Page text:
Elder One reawakening (created by Greg P. Onychuk)

Necronomicon Convention talk Biology of the Old Ones, Part 13 – History of the Elder Ones on Earth, Part 1

The Elder Ones arrived on Earth around a billion years ago and used the existing prokaryotic life to create more complex life such as eukaryotic organisms and the Shoggoths.  However, their history on Earth is full of conflicts and complications that arose from a variety of entities and situations.

An Elder One and HPL, from Tales of the Cthulhu Mythos (Arkham House, 1990)
An Elder One and HPL, from Tales of the Cthulhu Mythos (Arkham House, 1990; illustration by Jeffrey K. Potter)

For the sake of this article, I will focus on the history of the Elder Ones as described in At the Mountains of Madness.  it should be noted that Lovecraft’s Cosmic History was always changing for each story, which frequently resulted in conflicts and contradictions between the stories.  As Dr. Robert M. Price notes in his article Lovecraft’s Cosmic History, which can be found in H.P. Lovecraft and the Cthulhu Mythos as well as Crypt of Cthulhu, Issue 37 (both shown below), “…Lovecraft constantly used his fundamental theme of eons of cosmic history dwarfing humanity, but he did not bother to work out the details of this history in advance.  Instead, he tinkered with it as he went, as this or that modification would best suit the plot or the atmosphere of a given story.”  Thus, it is important to note the discussion here focuses on the Elder One history as told in At the Mountains of Madness.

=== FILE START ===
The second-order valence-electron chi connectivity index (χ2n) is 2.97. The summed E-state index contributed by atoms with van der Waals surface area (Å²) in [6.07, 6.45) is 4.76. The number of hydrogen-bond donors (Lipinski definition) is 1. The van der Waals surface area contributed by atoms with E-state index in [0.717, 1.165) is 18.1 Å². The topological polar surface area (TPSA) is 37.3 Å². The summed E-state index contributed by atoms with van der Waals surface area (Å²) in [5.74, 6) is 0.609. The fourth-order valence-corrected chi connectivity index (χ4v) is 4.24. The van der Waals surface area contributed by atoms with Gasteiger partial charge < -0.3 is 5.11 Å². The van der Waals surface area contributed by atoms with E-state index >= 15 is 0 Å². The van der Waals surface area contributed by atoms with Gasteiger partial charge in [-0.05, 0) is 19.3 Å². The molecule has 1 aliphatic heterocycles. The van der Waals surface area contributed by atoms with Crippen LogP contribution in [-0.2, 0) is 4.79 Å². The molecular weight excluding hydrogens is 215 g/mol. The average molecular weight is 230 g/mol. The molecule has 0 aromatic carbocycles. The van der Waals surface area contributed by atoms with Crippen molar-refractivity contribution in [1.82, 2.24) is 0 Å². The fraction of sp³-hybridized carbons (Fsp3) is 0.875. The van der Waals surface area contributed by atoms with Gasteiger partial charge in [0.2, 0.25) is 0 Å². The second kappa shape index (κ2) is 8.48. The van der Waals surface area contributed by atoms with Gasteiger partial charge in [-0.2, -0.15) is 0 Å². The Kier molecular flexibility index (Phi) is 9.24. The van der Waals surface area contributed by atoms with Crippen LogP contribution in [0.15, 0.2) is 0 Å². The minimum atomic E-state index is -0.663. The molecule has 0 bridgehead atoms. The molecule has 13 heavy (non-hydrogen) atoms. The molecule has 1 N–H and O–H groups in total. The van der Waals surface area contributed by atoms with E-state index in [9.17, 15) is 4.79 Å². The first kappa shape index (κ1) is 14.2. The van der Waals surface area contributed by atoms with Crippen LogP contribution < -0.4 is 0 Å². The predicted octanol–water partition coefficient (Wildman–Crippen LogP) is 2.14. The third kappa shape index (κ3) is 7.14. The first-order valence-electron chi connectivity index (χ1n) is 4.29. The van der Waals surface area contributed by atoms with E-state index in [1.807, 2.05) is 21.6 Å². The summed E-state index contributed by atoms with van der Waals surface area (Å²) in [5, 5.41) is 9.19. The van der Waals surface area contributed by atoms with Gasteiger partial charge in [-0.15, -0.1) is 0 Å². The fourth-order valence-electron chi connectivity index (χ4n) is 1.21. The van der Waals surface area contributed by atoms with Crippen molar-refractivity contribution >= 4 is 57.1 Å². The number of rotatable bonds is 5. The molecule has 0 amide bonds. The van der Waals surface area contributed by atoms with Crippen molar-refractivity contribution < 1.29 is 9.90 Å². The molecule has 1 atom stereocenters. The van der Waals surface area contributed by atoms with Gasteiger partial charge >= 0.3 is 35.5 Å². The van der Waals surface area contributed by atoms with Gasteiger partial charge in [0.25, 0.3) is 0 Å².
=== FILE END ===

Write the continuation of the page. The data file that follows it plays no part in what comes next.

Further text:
For convenience, the Elder Ones history, at least relative to the Earth, is outlined below (please keep in mind this is in no way a comprehensive description of their history on Earth):

  1. The Elder Ones lived on other planets, in other galaxies and in other universes before they arrived on Earth
  2. The Elder Ones may have lived a mechanized life on other planets, but a portion of them found this “emotionally unsatisfying”, thus some came to Earth
  3. Coming to Earth, they first lived in the sea and used the raw Terran biological material to create food as well as the Shoggoths
  4. With the aid of the Shoggoths, the cities in the sea expanded and eventually moved onto the land